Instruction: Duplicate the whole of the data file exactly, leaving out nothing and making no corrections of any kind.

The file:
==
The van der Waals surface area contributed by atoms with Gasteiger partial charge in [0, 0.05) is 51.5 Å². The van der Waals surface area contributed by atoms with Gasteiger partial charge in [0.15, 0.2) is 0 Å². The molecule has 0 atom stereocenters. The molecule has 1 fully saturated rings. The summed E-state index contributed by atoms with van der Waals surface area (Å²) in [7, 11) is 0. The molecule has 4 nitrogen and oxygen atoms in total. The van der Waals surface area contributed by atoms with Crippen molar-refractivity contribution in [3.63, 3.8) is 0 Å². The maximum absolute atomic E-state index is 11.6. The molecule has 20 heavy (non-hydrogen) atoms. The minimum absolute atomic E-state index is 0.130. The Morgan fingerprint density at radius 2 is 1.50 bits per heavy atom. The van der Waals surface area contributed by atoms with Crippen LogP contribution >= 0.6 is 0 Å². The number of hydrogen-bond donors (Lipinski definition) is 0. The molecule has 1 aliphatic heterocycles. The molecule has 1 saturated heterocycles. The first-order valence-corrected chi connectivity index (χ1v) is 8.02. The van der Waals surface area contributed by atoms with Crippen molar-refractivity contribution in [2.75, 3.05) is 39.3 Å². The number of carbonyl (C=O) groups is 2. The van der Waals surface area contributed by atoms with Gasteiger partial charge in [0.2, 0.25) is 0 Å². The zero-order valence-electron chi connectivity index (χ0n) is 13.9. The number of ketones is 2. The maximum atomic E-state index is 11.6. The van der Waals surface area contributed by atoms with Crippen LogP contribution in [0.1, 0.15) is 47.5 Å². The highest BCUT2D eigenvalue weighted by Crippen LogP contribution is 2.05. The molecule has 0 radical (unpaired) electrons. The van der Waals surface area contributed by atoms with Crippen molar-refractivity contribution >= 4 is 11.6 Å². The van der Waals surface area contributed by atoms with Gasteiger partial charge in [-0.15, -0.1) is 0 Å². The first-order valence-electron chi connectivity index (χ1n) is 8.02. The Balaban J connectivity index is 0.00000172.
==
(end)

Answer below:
The van der Waals surface area contributed by atoms with Gasteiger partial charge in [0, 0.05) is 51.5 Å². The van der Waals surface area contributed by atoms with Gasteiger partial charge in [0.15, 0.2) is 0 Å². The molecule has 0 atom stereocenters. The molecule has 1 fully saturated rings. The summed E-state index contributed by atoms with van der Waals surface area (Å²) in [7, 11) is 0. The molecule has 4 nitrogen and oxygen atoms in total. The van der Waals surface area contributed by atoms with Crippen molar-refractivity contribution in [3.63, 3.8) is 0 Å². The maximum absolute atomic E-state index is 11.6. The molecule has 20 heavy (non-hydrogen) atoms. The minimum absolute atomic E-state index is 0.130. The Morgan fingerprint density at radius 2 is 1.50 bits per heavy atom. The van der Waals surface area contributed by atoms with Crippen LogP contribution >= 0.6 is 0 Å². The number of hydrogen-bond donors (Lipinski definition) is 0. The molecule has 1 aliphatic heterocycles. The molecule has 1 saturated heterocycles. The first-order valence-corrected chi connectivity index (χ1v) is 8.02. The van der Waals surface area contributed by atoms with Crippen molar-refractivity contribution in [2.75, 3.05) is 39.3 Å². The number of carbonyl (C=O) groups is 2. The van der Waals surface area contributed by atoms with Gasteiger partial charge in [0.2, 0.25) is 0 Å². The zero-order valence-electron chi connectivity index (χ0n) is 13.9. The number of ketones is 2. The maximum atomic E-state index is 11.6. The van der Waals surface area contributed by atoms with Crippen LogP contribution in [0.1, 0.15) is 47.5 Å². The highest BCUT2D eigenvalue weighted by Crippen LogP contribution is 2.05. The molecule has 0 radical (unpaired) electrons. The van der Waals surface area contributed by atoms with Crippen molar-refractivity contribution >= 4 is 11.6 Å². The van der Waals surface area contributed by atoms with Gasteiger partial charge in [-0.15, -0.1) is 0 Å². The first-order valence-electron chi connectivity index (χ1n) is 8.02. The Balaban J connectivity index is 0.00000172.